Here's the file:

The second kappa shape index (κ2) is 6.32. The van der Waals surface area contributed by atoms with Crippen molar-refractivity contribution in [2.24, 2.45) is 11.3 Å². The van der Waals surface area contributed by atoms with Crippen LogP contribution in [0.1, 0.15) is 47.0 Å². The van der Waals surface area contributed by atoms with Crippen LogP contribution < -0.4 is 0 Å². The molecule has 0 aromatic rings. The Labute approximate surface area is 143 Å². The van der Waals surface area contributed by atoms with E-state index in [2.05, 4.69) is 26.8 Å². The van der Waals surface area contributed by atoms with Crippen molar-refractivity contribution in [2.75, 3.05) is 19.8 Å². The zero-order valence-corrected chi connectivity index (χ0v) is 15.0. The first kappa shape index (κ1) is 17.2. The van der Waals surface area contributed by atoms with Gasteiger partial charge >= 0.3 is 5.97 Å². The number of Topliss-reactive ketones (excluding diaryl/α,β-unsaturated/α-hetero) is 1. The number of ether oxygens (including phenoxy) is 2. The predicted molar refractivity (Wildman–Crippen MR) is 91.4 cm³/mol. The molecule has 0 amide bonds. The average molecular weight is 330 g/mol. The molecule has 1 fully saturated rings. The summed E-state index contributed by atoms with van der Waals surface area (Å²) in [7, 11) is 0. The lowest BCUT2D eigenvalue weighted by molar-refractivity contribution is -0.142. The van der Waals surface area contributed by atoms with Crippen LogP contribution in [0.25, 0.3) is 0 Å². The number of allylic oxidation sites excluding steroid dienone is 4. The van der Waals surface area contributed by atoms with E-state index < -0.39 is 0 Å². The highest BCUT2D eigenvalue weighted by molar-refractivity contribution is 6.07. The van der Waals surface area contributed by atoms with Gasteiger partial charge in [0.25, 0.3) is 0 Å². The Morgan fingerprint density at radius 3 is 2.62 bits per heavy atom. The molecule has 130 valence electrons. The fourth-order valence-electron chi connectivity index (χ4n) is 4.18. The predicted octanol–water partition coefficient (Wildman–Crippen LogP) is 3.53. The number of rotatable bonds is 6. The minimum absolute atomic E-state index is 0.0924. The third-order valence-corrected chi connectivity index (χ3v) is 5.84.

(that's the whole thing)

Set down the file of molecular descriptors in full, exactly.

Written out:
The second kappa shape index (κ2) is 6.32. The van der Waals surface area contributed by atoms with Crippen molar-refractivity contribution in [2.24, 2.45) is 11.3 Å². The van der Waals surface area contributed by atoms with Crippen LogP contribution in [0.1, 0.15) is 47.0 Å². The van der Waals surface area contributed by atoms with Crippen LogP contribution < -0.4 is 0 Å². The molecule has 0 aromatic rings. The Labute approximate surface area is 143 Å². The van der Waals surface area contributed by atoms with E-state index in [2.05, 4.69) is 26.8 Å². The van der Waals surface area contributed by atoms with Crippen molar-refractivity contribution in [2.75, 3.05) is 19.8 Å². The zero-order valence-corrected chi connectivity index (χ0v) is 15.0. The first kappa shape index (κ1) is 17.2. The van der Waals surface area contributed by atoms with Gasteiger partial charge >= 0.3 is 5.97 Å². The number of Topliss-reactive ketones (excluding diaryl/α,β-unsaturated/α-hetero) is 1. The number of ether oxygens (including phenoxy) is 2. The predicted molar refractivity (Wildman–Crippen MR) is 91.4 cm³/mol. The molecule has 0 amide bonds. The average molecular weight is 330 g/mol. The molecule has 1 fully saturated rings. The summed E-state index contributed by atoms with van der Waals surface area (Å²) in [7, 11) is 0. The lowest BCUT2D eigenvalue weighted by molar-refractivity contribution is -0.142. The van der Waals surface area contributed by atoms with Crippen LogP contribution in [0.25, 0.3) is 0 Å². The number of allylic oxidation sites excluding steroid dienone is 4. The van der Waals surface area contributed by atoms with E-state index < -0.39 is 0 Å². The highest BCUT2D eigenvalue weighted by molar-refractivity contribution is 6.07. The van der Waals surface area contributed by atoms with Gasteiger partial charge in [0.25, 0.3) is 0 Å². The Morgan fingerprint density at radius 3 is 2.62 bits per heavy atom. The molecule has 130 valence electrons. The fourth-order valence-electron chi connectivity index (χ4n) is 4.18. The predicted octanol–water partition coefficient (Wildman–Crippen LogP) is 3.53. The number of rotatable bonds is 6. The minimum absolute atomic E-state index is 0.0924. The third-order valence-corrected chi connectivity index (χ3v) is 5.84.